There are two great motivators in my life. One is fear and the other, regrettably but truthfully, is envy.
When you’re young, invincible and all lies ahead, the only real kind of fear is the FOMO kind – fear of missing out. When you’ve just had another in what seems like an endless string of birthdays, there’s another kind of fear – fear of running out. Of time. Yikes. Thus, the idea of beginning a garden when you’re just a few years shy of 70 may seem a bit late in the game. So much to learn, so little time. But on the other hand, there’s no time like the present, right?
It occurred to me when life shifted from a constant packing and unpacking suitcases to a year-long hunkering down that all that dirt outside might be good for something. The CE set me up with my little table top garden last fall – a blank canvas just waiting to be filled in!
Since it was September, the planting options were limited, but my enthusiasm wasn’t. I mean, how hard could this be?
Except that the lettuce never got any bigger than this.
And nary another tomato ever appeared. This one ripened, but the plant promptly withered and collapsed – one lesson learned is that tomatoes won’t grow in a too-shallow tabletop garden. Their roots need room!
I spent the winter in a sulk but recovered enough to begin anew in April. Surely my thumb had grown green by now!
It helps to plant things that are basically weeds. Mint is a winner!
And snap peas turned out to be a snap!
My happiest memories of this spring will be of stepping out to visit the garden and making myself a late afternoon “salad” of basil, snap peas and cherry tomatoes:
Never mind that I could have run over to the grocery and purchased all these things for much less than the cost of the precious water I lavished on the plants. There is just something irrationally satisfying about harvesting a snap pea!
But then the envy kicked in. I saw my friends Tammy and Tom’s garden and felt for all the world like I’d been cast out of Eden. They had EVERY kind of fruit and vegetable and suddenly even my flourishing little haricot vert vine seemed insufficient.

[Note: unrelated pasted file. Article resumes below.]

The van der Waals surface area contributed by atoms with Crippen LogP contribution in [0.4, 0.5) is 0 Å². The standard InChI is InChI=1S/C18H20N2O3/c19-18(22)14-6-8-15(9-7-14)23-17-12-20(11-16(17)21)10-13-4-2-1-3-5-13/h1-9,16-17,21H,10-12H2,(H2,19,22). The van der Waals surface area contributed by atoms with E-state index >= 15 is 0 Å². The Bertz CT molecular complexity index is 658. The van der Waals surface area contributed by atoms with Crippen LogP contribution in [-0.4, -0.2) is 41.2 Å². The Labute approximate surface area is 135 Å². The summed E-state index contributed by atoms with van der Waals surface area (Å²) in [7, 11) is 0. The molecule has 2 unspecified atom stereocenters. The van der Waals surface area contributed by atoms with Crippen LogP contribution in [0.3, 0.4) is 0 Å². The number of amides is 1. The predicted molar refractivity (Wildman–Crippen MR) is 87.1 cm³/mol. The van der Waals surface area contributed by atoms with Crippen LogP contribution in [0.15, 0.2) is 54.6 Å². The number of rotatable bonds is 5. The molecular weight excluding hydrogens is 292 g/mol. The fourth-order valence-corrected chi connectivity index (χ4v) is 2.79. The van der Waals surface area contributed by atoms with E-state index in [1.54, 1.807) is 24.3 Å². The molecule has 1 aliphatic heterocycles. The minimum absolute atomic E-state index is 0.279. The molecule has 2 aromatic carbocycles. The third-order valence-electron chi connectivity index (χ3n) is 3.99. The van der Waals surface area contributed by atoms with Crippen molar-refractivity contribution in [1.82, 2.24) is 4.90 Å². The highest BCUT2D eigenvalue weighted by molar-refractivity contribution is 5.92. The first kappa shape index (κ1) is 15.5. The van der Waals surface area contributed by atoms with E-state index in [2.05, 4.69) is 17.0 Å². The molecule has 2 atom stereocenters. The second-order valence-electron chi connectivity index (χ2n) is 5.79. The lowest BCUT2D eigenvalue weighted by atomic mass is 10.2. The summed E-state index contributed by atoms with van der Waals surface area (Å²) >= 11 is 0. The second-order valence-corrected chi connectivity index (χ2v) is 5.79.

THEY most especially had the nerve to be growing a robust crop of potatoes out of a cardboard box! My thumb may not be green but the rest of me was – green with envy over that potato vine. (I remember something along these lines occurring in that first garden as well…everything was perfect until human nature reared it’s ugly head.)
I would show them. I would plant my OWN potatoes. Right?
Wrong. I went to one nursery, two, three and four and was told at every one that the potatoes were SOLD OUT. I wasn’t the only COVID-era gardener out there by a long shot and apparently spuds were the crop of choice. I even looked online – the tubers, which are the favored way to plant potatoes, were sold out across the board.
I settle for some fingerling seeds, which I babied extravagantly by the kitchen window for a few weeks.
I transplanted them, according to the directions, after they got their secondary leaves, at which point the spindly little things gave up the ghost entirely. I gotta say, I took it a bit hard – after all, what Irish person is incapable of growing potatoes?
But my envy had not subsided and my fear of running out of time – it’s almost June, you know – kicked into high gear. I widened my internet search and lo and behold, if you order from the other side of the country, you can get a potato! By the way, if you are thinking “why didn’t she just go get some at the grocery store and plant them”, I thought of that, too. Turns out that the potatoes you buy there are sprayed with something to prevent sprouting and they aren’t good candidates for the garden.
Anyway, my Adirondack Red Potatoes arrived yesterday, hopefully in the mood to be California transplants.
Yes, it’s true they do look – A LOT – like long-forgotten things I have thrown out of the vegetable bin in the past. But let’s not dwell on that, shall we? According to directions, I’m giving them a week by the window to acclimate to their new coast, and then we shall try again. I can see it now – they will grow abundantly and instead of green with envy I’ll be a much better person and invite my friends over for potato salad. And all will be well in the Garden.